In Cattail Skyline, her second full-length collection with Turnstone Press, Winnipeg poet Joanne Epp really does make you feel as if you’ve “just walked through a doorway in the air” where life is stirring on many atmospheric layers at once. With its deceptively plain language, like a scraggly-haired rambutan from Cambodia“you have to take it in whole.” During National Poetry Month 2021, I talked with Epp about country roads, mythical trees, and why she hopes her readers can put her book down.—Angeline Schellenberg
AS: Hi Joanne. I loved your first
book Eigenheim, which I understand means “one’s own home,” launched
exactly six years ago. How would you say Cattail Skyline is different
from your debut collection?
JE: Eigenheim was a search for home—as a place and a state of being. Cattail Skyline takes home as a given and explores new places…and familiar ones in new ways.
AS: Tell me about the title. Besides the fact that it was an excuse for a gorgeous sky-blue cover, why Cattail Skyline?
JE: What I notice, and hope my readers see, are the different levels in the Prairie landscape: of course, there’s the sky, and there’s what you see at ground level, when you crouch low. Then when you go down the creekbank, that’s another level altogether: the cattails become your skyline. I find those changes in perspective interesting. Small things down low catch my attention.
AS: How did Cattail Skyline come
JE: I tend to start with something particular, with an image—say a road to the cemetery or a flower by the creek—and the themes develop as I keep writing. I began thinking of these poems as the beginnings of a manuscript way back in 2008, while putting together my application for the Poetry Colloquium at Sage Hill. What I had thought of as several separate series of poems turned out to have themes that related to each other in interesting ways. There has been a lot of adding and revising, and some subtracting, since then, but that was the start.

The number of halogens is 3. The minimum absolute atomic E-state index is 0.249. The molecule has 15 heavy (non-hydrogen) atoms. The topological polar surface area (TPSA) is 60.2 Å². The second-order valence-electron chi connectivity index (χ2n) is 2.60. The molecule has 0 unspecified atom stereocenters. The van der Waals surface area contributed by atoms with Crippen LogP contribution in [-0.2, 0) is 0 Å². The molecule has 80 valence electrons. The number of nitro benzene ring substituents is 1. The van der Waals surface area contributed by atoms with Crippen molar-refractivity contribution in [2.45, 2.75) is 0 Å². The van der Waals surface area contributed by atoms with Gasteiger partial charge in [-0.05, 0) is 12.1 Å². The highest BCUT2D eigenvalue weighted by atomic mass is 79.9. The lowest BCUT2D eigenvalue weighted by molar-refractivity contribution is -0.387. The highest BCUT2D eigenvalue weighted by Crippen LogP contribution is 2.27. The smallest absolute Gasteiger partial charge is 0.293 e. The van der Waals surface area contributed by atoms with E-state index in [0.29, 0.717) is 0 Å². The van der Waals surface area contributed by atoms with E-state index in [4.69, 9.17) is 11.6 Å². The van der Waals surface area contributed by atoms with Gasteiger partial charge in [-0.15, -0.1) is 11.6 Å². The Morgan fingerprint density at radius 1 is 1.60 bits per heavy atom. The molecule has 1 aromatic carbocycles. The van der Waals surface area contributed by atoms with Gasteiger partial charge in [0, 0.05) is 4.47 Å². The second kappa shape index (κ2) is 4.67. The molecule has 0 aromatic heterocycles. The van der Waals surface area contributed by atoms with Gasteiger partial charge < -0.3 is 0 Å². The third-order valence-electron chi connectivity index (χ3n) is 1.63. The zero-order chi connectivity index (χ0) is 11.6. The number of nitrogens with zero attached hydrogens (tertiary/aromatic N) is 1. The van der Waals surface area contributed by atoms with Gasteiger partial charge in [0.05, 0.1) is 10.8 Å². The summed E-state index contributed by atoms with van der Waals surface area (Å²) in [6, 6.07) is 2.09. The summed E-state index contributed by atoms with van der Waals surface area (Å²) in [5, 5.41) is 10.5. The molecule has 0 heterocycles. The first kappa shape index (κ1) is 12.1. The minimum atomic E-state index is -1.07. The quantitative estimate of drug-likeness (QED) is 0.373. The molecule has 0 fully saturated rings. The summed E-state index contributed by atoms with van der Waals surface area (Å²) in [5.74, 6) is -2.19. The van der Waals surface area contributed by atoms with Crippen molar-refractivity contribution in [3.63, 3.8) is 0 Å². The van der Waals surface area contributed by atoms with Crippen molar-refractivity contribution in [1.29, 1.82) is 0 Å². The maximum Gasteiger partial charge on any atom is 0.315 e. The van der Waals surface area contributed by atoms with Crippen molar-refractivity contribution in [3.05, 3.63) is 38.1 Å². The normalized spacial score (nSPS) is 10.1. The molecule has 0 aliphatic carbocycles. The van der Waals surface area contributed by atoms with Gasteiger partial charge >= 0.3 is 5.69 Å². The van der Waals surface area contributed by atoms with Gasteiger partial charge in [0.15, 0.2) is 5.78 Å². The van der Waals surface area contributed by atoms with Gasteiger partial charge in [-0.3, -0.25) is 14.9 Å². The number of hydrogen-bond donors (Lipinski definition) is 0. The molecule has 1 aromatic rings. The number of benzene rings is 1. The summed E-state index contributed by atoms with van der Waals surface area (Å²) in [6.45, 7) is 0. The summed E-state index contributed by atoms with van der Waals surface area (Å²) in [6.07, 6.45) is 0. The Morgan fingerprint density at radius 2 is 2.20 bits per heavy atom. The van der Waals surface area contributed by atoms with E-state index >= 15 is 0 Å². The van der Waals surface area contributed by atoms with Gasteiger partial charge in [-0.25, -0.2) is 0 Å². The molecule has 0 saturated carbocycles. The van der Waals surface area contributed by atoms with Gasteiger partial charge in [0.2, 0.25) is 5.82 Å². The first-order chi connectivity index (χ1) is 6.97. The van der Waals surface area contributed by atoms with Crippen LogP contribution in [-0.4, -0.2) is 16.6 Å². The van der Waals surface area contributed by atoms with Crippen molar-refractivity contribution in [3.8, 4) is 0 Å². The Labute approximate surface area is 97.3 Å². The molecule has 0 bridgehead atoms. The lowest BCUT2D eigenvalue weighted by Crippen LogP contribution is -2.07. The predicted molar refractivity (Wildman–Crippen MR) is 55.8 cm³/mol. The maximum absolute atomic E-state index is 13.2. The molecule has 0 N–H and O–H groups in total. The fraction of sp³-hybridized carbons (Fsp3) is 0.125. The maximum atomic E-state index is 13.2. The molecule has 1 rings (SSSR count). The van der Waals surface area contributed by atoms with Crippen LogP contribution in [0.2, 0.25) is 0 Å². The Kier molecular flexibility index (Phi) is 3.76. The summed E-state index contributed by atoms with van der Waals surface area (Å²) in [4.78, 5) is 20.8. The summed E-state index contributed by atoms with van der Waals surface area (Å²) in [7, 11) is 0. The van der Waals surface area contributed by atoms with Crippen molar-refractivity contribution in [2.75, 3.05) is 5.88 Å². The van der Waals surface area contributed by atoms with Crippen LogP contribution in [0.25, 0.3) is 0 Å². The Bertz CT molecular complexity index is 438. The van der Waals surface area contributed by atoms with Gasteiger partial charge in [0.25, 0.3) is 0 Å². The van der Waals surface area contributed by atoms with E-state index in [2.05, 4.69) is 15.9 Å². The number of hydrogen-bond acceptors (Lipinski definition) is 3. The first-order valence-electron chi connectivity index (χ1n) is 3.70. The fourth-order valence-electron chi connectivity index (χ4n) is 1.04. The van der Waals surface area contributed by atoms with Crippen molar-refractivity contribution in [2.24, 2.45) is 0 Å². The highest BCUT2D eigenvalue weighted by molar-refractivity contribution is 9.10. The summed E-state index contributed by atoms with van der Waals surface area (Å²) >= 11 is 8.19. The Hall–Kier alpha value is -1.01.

AS: Most of the poems about a
particular place, such as Star Lake Camp in Whiteshell Provincial Park, are
grouped together, but the Cemetery Road prose poems are scattered between the
other series. How do those pieces function within the collection?
JE: That arrangement was Jennifer Still’s suggestion. When my editor Alice Major asked, “Does this collection have a single arc? What is its shape?” I said, “It’s a path with several branches.” The Cemetery Road is the path that leads through the book, and the other sections are the trails leading off it.
AS: Speaking of the editing process, when I went through my first book, I found far too many socks. Is there a word you realized you use over and over in this book?
JE: Trees, trees, trees!
AS: I noticed that. I found at least 75 references to trees, including 13 different species. Why are you so drawn to trees?
JE: It’s possible there are theological underpinnings. Certain things have stuck in my mind, such as one of my professors at Canadian Mennonite Bible College talking about how the biblical story is bracketed by images of trees—the Garden of Eden’s Tree of Life (Genesis 2:9) reappears in the vision of a reborn Creation in Scripture’s final chapter: “and the leaves of the tree were for the healing of the nations” (Revelation 22:2).
AS: Do you have a favourite poem or section in Cattail Skyline? Why?
The first one that comes to mind is the Omand’s Creek series, about the park near my home, because it’s so cohesive, with a poem for each month as the landscape shifts. I like the way I take that small area of ground and see so much in it.
AS: “Blue hills,” the section set in Cambodia, is unique—how does it speak to the rest of this book about the Canadian Prairie?